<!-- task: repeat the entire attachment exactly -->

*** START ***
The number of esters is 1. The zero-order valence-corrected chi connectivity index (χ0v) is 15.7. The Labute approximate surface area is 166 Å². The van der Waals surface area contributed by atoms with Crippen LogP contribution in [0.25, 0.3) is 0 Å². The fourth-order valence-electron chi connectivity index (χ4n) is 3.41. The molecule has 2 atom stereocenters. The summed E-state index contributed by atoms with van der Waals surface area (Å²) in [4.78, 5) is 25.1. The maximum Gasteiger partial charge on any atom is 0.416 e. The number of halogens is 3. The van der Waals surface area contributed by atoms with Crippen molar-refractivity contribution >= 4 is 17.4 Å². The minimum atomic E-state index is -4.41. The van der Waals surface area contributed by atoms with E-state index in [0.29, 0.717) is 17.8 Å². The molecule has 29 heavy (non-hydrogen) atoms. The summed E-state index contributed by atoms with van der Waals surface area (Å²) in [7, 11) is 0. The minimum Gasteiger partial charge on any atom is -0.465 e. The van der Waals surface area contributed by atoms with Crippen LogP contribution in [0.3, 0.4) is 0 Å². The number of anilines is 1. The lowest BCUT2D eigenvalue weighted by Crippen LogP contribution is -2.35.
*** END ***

The number of esters is 1. The zero-order valence-corrected chi connectivity index (χ0v) is 15.7. The Labute approximate surface area is 166 Å². The van der Waals surface area contributed by atoms with Crippen LogP contribution in [0.25, 0.3) is 0 Å². The fourth-order valence-electron chi connectivity index (χ4n) is 3.41. The molecule has 2 atom stereocenters. The summed E-state index contributed by atoms with van der Waals surface area (Å²) in [4.78, 5) is 25.1. The maximum Gasteiger partial charge on any atom is 0.416 e. The number of halogens is 3. The van der Waals surface area contributed by atoms with Crippen molar-refractivity contribution >= 4 is 17.4 Å². The minimum atomic E-state index is -4.41. The van der Waals surface area contributed by atoms with E-state index in [0.29, 0.717) is 17.8 Å². The molecule has 29 heavy (non-hydrogen) atoms. The summed E-state index contributed by atoms with van der Waals surface area (Å²) in [7, 11) is 0. The minimum Gasteiger partial charge on any atom is -0.465 e. The van der Waals surface area contributed by atoms with Crippen LogP contribution in [0.3, 0.4) is 0 Å². The number of anilines is 1. The lowest BCUT2D eigenvalue weighted by Crippen LogP contribution is -2.35.